In determining the appropriate sentence to be imposed on an individual convicted of a crime, the sentencing court must consider specifically enumerated aggravating and mitigating circumstances identified at N.J.S.A. 2C:44-1a and b, balance them, and explain how the sentence was determined so that a reviewing court will have an adequate record to review on appeal. State v. Kruse, 105 N.J. 354, 363 (1984). In finding the appropriate aggravating and mitigating factors, the sentencing court "shall state on the record the reasons for imposing the sentence, including... the factual basis supporting its findings of particular aggravating or mitigating factors affecting sentence." N.J.S.A. 2C:43-2e; State v. Natale, 184 N.J. 458, 488 (2005) (Natale II). In addition, the sentencing court may not double count the aggravating factors, that is, "where the [L]egislature has already taken certain aspects of the nature and circumstances of the offense into account in grading, the court may not consider those same aspects again as aggravating factors." Cannel, New Jersey Criminal Code Annotated, comment 3 on N.J.S.A. 2C:44-1 (2008).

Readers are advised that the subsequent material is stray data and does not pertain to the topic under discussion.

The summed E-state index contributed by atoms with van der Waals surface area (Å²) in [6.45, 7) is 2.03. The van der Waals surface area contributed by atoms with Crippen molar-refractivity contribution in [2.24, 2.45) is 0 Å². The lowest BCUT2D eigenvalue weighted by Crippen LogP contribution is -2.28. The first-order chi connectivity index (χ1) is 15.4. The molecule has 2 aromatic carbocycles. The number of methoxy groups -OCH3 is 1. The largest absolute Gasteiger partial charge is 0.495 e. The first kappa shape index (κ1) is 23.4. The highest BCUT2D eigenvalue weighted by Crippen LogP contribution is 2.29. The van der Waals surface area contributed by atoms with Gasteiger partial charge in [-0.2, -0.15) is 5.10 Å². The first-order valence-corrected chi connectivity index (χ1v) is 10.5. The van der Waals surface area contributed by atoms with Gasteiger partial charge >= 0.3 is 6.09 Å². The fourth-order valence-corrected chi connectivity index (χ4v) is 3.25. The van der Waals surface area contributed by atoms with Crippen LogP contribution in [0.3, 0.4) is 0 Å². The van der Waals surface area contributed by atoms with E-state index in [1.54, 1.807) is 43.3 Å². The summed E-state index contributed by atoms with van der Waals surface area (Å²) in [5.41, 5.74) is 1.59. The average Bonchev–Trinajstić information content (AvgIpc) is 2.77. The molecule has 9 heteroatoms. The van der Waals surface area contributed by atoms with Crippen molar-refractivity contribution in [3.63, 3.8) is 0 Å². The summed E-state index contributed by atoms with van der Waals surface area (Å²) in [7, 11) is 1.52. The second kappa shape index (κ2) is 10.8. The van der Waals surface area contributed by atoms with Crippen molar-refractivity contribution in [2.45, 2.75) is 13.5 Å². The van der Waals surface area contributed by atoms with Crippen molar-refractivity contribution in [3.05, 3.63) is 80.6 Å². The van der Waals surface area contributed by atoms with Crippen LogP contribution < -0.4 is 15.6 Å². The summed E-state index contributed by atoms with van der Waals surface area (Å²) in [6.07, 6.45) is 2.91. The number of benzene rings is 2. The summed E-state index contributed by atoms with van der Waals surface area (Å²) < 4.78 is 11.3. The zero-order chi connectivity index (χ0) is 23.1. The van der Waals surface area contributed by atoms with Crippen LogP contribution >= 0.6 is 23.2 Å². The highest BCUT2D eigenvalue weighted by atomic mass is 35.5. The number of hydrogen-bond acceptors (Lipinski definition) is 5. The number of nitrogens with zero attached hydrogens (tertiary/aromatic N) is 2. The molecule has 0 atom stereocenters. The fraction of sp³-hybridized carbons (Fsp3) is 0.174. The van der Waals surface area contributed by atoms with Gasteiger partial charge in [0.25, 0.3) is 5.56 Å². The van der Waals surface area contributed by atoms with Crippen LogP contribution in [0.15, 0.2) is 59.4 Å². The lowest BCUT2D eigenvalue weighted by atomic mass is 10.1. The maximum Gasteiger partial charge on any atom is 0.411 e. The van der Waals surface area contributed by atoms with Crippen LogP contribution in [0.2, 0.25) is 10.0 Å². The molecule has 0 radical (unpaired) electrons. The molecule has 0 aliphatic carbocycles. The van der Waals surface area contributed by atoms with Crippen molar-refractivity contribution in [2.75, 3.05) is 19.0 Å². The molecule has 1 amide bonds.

The trial court imposed sentence on June 4, 2004, prior to the Court's decision in Natale II where it held "that a sentence above the presumptive statutory term based solely on a judicial finding of aggravating factors, other than a prior criminal conviction, violates a defendant's Sixth Amendment jury trial guarantee." Natale II, supra, 184 N.J. at 466. To remedy the constitutional defect in our sentencing code that permitted sentencing judges to impose a term above the presumptive based on the finding of aggravating factors other than a prior conviction, the Court eliminated presumptive terms, but left intact the sentencing ranges contained in N.J.S.A. 2C:43-6a. Id. at 487.